If you are a non-U.S. citizen currently living outside the United States, please complete International Student Pre-application Form before submitting application materials. (Choose English PhD as the Degree/Program under Educational Plan.)
For more information, please see Graduate School Information for International Applicants.
If you are a non-U.S. citizen living in the United States or if your pre-application has been approved, please proceed to the application procedures.
Sites of Interest to International Applicants
Cristy Beemer (Ph.D., Miami University 2008)
Cristy Beemer (Ph.D. Miami University) is Assistant Professor of English and Coordinator of the Professional and Technical Writing Program. Cristy’s research focuses on the history of rhetoric, with a particular emphasis on women and the early modern period, Writing Across the Curriculum, and professional and technical writing. Cristy has published in Pedagogy, Praxis, and the collection Performing Feminism and Administration in Rhetoric and Composition Studies. Her article, “The Female Monarchy: A Rhetorical Strategy of Early Modern Rule” is forthcoming in Rhetoric Review. At the University of New Hampshire, Cristy teaches undergraduate courses in First Year Writing, People Stories (an honors inquiry course), Professional and Technical Writing, Advanced Professional and Technical Writing, and Shakespeare, and graduate seminars in Histories and Theories of Rhetoric and in Theory and Practice of Transactional Writing. She is looking forward to teaching a new graduate seminar on Women in Rhetoric and Composition in the fall 2011 semester. Cristy’s current research project involves technical writing pedagogy.
|Thomas Newkirk (Ph.D., University of Texas, Austin) is Professor of English. For the past 20 years he has built and directed the New Hampshire Writing Program, a set of summer institutes attended by teachers from across the country. He has studied literacy learning at all levels, from the first scribbles a child makes to the writing of college students. He is the author of four books, More Than Stories: The Range of Children's Writing; Listening In: What Children Say About Books (And Other Things); Misreading Masculinity : Boys, Literacy, and Popular Culture, and The Performance of Self in Student Writing, for which he has won the David Russell Award. He is currently studying the ways in which upper elementary school students appropriate visual narratives (cartoons, TV shows) in their writing.|
|Christina Ortmeier-Hooper (Ph.D., University of New Hampshire) is an assistant Professor of English. She began her teaching career as an English language arts and ESL teacher in the public schools, and her research areas continued to reflect her investment in schools, teachers, and immigrant adolescent literacy. At UNH, she teaches undergraduate writing courses in creative nonfiction, professional writing, and first-year composition. At the graduate level, she has taught courses in second language (L2), research methods in composition, literacy and identity, sheltered instruction, secondary English methods, and composition theory. Currently, she serves as a co-chair for the CCCC Committee on Second Language Writing, and she is a founding chair of Second Language Writing Interest Section at TESOL. Christina is the editor of three collections on second language writing: The Critical Sourcebook on Second-Language Writing for the Composition Classroom (Bedford/St. Martin, 2006 with co-editors Jay Jordan, Michelle Cox, and Paul Kei Matsuda); The Politics of Second Language Writing: The Search for a Promised Land (Parlor Press, 2006 with co-editors Paul Kei Matsuda and Xiaoye You); and her newest book, Reinventing Identities in Second Language Writing (NCTE Press, 2010 with Michelle Cox, Jay Jordan, and Gwen Gray Schwartz). Reinventing Identities includes her chapter on adolescent second language writers and high schools: “The Shifting Nature of Identity: Social Identity, L2 writers, and High School.” Her work has also been published in English Journal, TESOL Journal, and College Composition and Communication.|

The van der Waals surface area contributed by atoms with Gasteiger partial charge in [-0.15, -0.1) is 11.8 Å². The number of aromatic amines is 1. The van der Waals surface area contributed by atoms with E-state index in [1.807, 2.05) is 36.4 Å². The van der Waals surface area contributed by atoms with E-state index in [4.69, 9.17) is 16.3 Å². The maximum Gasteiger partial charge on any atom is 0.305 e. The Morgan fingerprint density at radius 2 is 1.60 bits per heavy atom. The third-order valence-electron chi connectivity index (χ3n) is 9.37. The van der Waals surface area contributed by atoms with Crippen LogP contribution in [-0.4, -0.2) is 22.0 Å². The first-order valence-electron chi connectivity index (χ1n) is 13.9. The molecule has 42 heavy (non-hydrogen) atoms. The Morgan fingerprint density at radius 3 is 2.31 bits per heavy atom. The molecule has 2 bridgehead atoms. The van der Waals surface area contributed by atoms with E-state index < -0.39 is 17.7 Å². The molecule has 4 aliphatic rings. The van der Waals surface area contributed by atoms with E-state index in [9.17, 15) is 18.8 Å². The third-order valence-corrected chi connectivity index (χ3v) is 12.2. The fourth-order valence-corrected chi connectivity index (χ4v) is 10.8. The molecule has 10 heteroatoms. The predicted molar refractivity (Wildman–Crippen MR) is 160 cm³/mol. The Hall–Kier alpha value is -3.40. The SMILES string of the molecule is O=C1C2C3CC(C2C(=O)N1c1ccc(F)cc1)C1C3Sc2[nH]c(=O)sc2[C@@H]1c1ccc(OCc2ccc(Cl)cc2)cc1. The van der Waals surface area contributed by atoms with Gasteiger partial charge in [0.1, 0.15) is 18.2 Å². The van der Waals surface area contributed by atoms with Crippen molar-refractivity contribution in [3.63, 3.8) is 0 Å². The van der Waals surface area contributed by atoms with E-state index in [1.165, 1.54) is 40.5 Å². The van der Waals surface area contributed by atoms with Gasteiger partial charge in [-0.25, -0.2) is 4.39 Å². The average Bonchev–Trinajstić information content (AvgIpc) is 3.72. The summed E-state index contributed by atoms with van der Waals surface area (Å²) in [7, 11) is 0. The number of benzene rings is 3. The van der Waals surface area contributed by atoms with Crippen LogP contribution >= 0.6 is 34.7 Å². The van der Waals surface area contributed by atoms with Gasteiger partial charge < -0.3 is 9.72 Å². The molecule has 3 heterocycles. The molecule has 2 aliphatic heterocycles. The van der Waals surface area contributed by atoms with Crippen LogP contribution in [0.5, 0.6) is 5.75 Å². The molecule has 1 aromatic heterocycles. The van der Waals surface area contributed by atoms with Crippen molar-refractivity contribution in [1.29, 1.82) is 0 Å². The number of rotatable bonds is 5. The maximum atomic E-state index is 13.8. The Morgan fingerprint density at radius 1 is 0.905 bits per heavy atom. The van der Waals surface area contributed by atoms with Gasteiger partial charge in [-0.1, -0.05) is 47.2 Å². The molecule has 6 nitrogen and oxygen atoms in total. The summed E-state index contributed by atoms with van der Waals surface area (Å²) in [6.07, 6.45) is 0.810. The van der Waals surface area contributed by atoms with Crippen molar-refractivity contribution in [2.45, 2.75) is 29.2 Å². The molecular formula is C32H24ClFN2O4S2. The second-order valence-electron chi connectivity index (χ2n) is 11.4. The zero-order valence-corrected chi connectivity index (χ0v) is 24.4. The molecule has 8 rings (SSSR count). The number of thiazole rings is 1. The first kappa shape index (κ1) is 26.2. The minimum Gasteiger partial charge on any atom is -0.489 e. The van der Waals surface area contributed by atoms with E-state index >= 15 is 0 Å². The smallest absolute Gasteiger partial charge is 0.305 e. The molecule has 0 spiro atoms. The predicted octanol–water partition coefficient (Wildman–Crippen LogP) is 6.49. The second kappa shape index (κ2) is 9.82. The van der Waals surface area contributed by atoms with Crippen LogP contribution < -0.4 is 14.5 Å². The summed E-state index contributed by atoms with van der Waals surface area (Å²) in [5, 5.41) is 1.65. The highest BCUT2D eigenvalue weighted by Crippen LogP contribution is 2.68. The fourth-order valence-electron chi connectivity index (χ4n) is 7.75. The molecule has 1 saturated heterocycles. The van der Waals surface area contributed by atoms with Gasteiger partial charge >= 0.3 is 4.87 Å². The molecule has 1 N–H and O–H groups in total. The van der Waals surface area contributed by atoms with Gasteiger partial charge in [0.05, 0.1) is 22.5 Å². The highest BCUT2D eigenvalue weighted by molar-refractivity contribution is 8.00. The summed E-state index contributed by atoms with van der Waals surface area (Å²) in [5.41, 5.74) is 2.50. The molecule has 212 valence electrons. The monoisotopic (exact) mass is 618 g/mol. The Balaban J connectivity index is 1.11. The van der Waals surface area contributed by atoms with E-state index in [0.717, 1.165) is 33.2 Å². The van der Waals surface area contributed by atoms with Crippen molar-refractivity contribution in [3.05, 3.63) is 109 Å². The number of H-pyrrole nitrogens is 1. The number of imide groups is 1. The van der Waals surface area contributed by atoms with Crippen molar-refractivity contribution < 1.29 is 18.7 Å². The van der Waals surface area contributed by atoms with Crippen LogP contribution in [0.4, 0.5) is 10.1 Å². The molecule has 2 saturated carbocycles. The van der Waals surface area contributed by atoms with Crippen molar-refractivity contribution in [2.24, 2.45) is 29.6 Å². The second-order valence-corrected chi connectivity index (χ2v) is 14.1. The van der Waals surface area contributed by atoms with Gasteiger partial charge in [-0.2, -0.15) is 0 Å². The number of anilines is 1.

Composition Studies faculty at UNH work closely with graduate students, providing multiple and ongoing opportunities for professional growth. Some graduate students also work with faculty from English Language and Linguistics, Literary Studies, and the Department of Education.
Graduate Students in Composition Studies at UNH
Graduate students work closely with Composition Studies faculty to develop their own areas of research and teaching expertise in composition studies and in other related fields of study.
Current Doctoral Students
- Corey McCullough
- Elizabeth Kramer
- Bradfield Dittrich
- Jim Webber
- Patricia Portanova
- Maja Wilson
- Patty Wilde
- Erin Wecker
- Michael Peterson
- Shauna Wight
- Sarah Franco
- Wendy VanDellon
Articles by recent UNH alumni Abby Knoblauch (Ph.D. in Composition, 2008) and Mike DePalma (Ph.D. in Composition, 2010) are featured in the December 2011 issue of College Composition and Composition (CCC). Follow the link below to view the issue. http://www.ncte.org/cccc/ccc/issues/v63-2
January 30, 2008: Kate Tirabassi, Ph.D. in Composition alum has won the 2008 James Berlin Award from the Conference on College Composition and Communication. This is a national award for the best dissertation in Composition Studies. Kate did an archival study that examined the teaching of writing at UNH in the 1940s, focusing substantially on the work of Caroll Towle (who was Don Murray’s writing teacher).
Bronwyn Williams (Ph.D. in Composition, 2000) has recently published an essay on the impact of Donald Murray on his own teaching and the field. The piece, titled “Dancing with Don, Or 'Waltzing with Expressivism',” is featured in the November 2011 issue of Enculturation: A Journal of Writing, Rhetoric, and Culture . It can be read at: http://enculturation.gmu.edu/dancing-with
English Graduate Organization
The English Graduate Organization (EGO) is the student organization of the University of New Hampshire's Graduate Programs in English. For more information, visit EGO website at: http://www.unh.edu/ego/.